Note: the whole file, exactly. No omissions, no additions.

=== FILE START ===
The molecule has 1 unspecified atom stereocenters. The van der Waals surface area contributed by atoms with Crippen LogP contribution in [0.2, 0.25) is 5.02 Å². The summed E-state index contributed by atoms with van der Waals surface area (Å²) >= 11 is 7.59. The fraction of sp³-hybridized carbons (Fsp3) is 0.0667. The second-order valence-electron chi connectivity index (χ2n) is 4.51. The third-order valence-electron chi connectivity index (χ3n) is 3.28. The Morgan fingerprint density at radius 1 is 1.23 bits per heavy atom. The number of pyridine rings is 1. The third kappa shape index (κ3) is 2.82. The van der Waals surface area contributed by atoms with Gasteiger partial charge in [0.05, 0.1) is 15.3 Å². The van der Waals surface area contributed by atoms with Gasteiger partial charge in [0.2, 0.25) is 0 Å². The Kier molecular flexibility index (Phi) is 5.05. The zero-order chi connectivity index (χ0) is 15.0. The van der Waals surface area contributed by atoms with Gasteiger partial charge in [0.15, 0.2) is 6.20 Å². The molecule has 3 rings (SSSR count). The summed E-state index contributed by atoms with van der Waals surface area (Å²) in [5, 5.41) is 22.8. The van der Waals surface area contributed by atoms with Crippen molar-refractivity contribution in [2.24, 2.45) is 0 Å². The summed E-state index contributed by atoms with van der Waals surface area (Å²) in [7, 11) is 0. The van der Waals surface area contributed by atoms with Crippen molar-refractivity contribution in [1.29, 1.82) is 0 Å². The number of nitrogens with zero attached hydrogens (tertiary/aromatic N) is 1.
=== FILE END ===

The molecule has 1 unspecified atom stereocenters. The van der Waals surface area contributed by atoms with Crippen LogP contribution in [0.2, 0.25) is 5.02 Å². The summed E-state index contributed by atoms with van der Waals surface area (Å²) >= 11 is 7.59. The fraction of sp³-hybridized carbons (Fsp3) is 0.0667. The second-order valence-electron chi connectivity index (χ2n) is 4.51. The third-order valence-electron chi connectivity index (χ3n) is 3.28. The Morgan fingerprint density at radius 1 is 1.23 bits per heavy atom. The number of pyridine rings is 1. The third kappa shape index (κ3) is 2.82. The van der Waals surface area contributed by atoms with Gasteiger partial charge in [0.05, 0.1) is 15.3 Å². The van der Waals surface area contributed by atoms with Gasteiger partial charge in [0.2, 0.25) is 0 Å². The Kier molecular flexibility index (Phi) is 5.05. The zero-order chi connectivity index (χ0) is 15.0. The van der Waals surface area contributed by atoms with Gasteiger partial charge in [0.15, 0.2) is 6.20 Å². The molecule has 3 rings (SSSR count). The summed E-state index contributed by atoms with van der Waals surface area (Å²) in [5, 5.41) is 22.8. The van der Waals surface area contributed by atoms with Crippen molar-refractivity contribution in [2.24, 2.45) is 0 Å². The summed E-state index contributed by atoms with van der Waals surface area (Å²) in [7, 11) is 0. The van der Waals surface area contributed by atoms with Crippen molar-refractivity contribution in [1.29, 1.82) is 0 Å². The number of nitrogens with zero attached hydrogens (tertiary/aromatic N) is 1.